The Basics of the Longshore Act & Available Remedies for Injured Maritime Workers

The Longshore and Harbor Workers’ Compensation Act (“LHWCA” or the “Longshore Act”) is a federal workers’ compensation scheme designed to provide coverage to maritime employees who are injured or killed in an incident “occurring upon the navigable waters of the United States (including any adjoining pier, wharf, dry dock, terminal, building way, marine railway, or other adjoining areas customarily used by an employer in loading, unloading, repairing, dismantling, or building a vessel).” 33 U.S.C. § 903(a).

Generally, under the Act, the statute of limitations for a traumatic injury is one year and is governed by the discovery rule. Id. at § 913(a). Occupational diseases receive a longer statute of limitations period of two years. Id. at § 913(b). Additionally, the Longshore Act possesses generous tolling provisions that extend to “any person, in a suit brought at law or in admiralty to recover damages in respect of injury . . . on the ground” that the person should have pursued a Longshore Act claim. See id. at § 913(d).

            The Longshore Act mandates that employers provide coverage accordingly.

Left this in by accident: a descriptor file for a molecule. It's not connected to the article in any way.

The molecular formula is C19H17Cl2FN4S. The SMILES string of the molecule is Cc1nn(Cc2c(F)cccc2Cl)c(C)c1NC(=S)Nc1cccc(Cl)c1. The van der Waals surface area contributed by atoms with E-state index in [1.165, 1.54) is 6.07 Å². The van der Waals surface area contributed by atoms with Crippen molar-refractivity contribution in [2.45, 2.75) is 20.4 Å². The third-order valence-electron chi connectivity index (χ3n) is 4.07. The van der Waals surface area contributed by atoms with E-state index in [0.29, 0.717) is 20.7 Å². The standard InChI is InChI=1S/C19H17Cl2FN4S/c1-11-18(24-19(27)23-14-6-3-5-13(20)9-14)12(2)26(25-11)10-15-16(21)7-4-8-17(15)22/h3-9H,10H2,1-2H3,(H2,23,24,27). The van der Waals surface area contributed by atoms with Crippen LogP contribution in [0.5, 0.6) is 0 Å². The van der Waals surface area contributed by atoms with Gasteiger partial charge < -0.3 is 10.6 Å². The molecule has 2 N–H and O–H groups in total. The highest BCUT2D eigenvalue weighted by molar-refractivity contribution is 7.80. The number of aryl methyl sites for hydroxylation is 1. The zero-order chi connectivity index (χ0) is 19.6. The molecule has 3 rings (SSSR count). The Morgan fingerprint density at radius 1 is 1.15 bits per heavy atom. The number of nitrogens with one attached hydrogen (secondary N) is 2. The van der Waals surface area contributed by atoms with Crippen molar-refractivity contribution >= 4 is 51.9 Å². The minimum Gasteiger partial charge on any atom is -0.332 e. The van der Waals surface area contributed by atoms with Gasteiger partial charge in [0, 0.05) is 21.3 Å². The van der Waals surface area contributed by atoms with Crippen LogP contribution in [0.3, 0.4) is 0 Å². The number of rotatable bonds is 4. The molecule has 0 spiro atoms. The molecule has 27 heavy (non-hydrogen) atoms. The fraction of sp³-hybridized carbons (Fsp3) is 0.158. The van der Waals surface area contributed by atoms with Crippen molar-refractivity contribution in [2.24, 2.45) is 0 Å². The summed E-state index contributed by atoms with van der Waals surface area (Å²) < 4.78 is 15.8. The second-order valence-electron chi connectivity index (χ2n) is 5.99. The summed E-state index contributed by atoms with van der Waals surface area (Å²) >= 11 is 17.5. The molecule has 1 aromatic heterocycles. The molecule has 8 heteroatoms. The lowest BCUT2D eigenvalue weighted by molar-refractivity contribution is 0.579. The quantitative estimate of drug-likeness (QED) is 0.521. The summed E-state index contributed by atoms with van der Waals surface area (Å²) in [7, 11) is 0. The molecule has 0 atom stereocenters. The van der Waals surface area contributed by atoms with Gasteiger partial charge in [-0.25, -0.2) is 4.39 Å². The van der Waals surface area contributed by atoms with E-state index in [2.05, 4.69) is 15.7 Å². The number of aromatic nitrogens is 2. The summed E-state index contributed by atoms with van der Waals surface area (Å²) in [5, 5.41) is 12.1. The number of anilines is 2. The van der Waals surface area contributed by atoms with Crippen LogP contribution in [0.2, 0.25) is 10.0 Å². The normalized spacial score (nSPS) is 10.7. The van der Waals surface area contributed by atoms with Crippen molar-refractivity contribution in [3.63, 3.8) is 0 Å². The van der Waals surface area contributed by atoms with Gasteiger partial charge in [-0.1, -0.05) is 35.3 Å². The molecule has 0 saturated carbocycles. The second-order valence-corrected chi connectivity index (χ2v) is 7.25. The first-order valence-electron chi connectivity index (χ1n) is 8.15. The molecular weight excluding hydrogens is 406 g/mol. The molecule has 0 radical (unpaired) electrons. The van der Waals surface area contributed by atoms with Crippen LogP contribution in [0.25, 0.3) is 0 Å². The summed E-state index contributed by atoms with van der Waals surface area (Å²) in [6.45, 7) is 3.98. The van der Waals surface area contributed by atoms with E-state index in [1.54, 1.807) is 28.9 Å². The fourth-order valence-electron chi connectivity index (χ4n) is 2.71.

Every employer shall be liable and shall secure the payment to his employees . . . In the case of an employee of a subcontractor, only if such subcontractor fails to secure the payment of compensation shall the contractor be liable for and be required to secure payment of compensation. A subcontractor shall not be deemed to have failed to secure the payment of compensation if the contractor has provided insurance for such compensation for the benefit of the contractor.

Id. at § 904(a).

By contrast with the Jones Act, which is a comparative fault-based, the LHWCA is no fault—“[c]ompensation shall be payable irrespective of fault as a cause of the injury.” Id. at § 904(b).

There is no potential conflict of compensation schemes in Texas. Under Texas law, “a person covered by a method of compensation established under federal law” is not subject to the Texas Workers’ Compensation Act, at all. Id. (citing Tex. Lab. Code Ann. § 406.091(a)(2)).

Remedies are governed by statute. An injured employee/representative of the deceased is entitled to compensation benefits for 1) two-thirds of the employee’s average weekly wage for each week while undergoing medical treatment; and then, 2) either: a) two-thirds of the worker’s loss of wages, or b) the loss of the employee’s wage-earning capacity. See id. at §§ 906–910.